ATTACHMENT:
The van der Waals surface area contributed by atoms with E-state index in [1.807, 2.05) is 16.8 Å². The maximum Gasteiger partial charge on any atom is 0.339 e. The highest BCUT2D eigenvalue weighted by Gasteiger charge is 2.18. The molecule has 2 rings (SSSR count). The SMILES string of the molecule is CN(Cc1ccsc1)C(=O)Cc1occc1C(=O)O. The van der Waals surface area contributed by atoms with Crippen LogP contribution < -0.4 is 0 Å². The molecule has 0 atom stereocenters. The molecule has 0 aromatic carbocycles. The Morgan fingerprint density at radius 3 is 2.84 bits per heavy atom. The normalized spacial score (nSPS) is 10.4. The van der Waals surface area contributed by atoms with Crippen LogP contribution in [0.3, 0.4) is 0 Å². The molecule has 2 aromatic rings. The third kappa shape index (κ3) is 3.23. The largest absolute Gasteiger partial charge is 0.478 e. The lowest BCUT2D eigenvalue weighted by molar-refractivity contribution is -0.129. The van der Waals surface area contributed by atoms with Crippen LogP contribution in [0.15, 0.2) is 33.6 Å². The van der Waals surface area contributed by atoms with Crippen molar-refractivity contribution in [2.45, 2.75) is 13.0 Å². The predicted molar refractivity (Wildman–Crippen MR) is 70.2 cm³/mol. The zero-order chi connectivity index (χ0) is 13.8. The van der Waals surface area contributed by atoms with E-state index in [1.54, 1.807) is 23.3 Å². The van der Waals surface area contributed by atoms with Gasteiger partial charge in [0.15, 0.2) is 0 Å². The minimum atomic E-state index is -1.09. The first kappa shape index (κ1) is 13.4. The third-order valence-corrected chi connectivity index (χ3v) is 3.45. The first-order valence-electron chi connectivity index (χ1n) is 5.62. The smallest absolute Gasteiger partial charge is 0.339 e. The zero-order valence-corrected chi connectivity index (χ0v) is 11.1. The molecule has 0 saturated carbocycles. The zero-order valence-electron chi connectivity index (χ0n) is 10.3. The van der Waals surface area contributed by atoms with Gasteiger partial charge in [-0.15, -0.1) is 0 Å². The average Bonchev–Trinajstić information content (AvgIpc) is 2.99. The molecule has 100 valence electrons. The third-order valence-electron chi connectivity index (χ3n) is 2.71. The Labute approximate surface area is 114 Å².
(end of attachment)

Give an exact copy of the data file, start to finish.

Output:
The van der Waals surface area contributed by atoms with E-state index in [1.807, 2.05) is 16.8 Å². The maximum Gasteiger partial charge on any atom is 0.339 e. The highest BCUT2D eigenvalue weighted by Gasteiger charge is 2.18. The molecule has 2 rings (SSSR count). The SMILES string of the molecule is CN(Cc1ccsc1)C(=O)Cc1occc1C(=O)O. The van der Waals surface area contributed by atoms with Crippen LogP contribution < -0.4 is 0 Å². The molecule has 0 atom stereocenters. The molecule has 0 aromatic carbocycles. The Morgan fingerprint density at radius 3 is 2.84 bits per heavy atom. The normalized spacial score (nSPS) is 10.4. The van der Waals surface area contributed by atoms with Crippen LogP contribution in [0.3, 0.4) is 0 Å². The molecule has 2 aromatic rings. The third kappa shape index (κ3) is 3.23. The largest absolute Gasteiger partial charge is 0.478 e. The lowest BCUT2D eigenvalue weighted by molar-refractivity contribution is -0.129. The van der Waals surface area contributed by atoms with Crippen LogP contribution in [0.15, 0.2) is 33.6 Å². The van der Waals surface area contributed by atoms with Crippen molar-refractivity contribution in [2.45, 2.75) is 13.0 Å². The predicted molar refractivity (Wildman–Crippen MR) is 70.2 cm³/mol. The zero-order chi connectivity index (χ0) is 13.8. The van der Waals surface area contributed by atoms with E-state index in [1.54, 1.807) is 23.3 Å². The van der Waals surface area contributed by atoms with Gasteiger partial charge in [0.15, 0.2) is 0 Å². The minimum atomic E-state index is -1.09. The first kappa shape index (κ1) is 13.4. The third-order valence-corrected chi connectivity index (χ3v) is 3.45. The first-order valence-electron chi connectivity index (χ1n) is 5.62. The smallest absolute Gasteiger partial charge is 0.339 e. The zero-order valence-corrected chi connectivity index (χ0v) is 11.1. The molecule has 0 saturated carbocycles. The zero-order valence-electron chi connectivity index (χ0n) is 10.3. The van der Waals surface area contributed by atoms with Gasteiger partial charge in [-0.15, -0.1) is 0 Å². The average Bonchev–Trinajstić information content (AvgIpc) is 2.99. The molecule has 100 valence electrons. The third-order valence-electron chi connectivity index (χ3n) is 2.71. The Labute approximate surface area is 114 Å².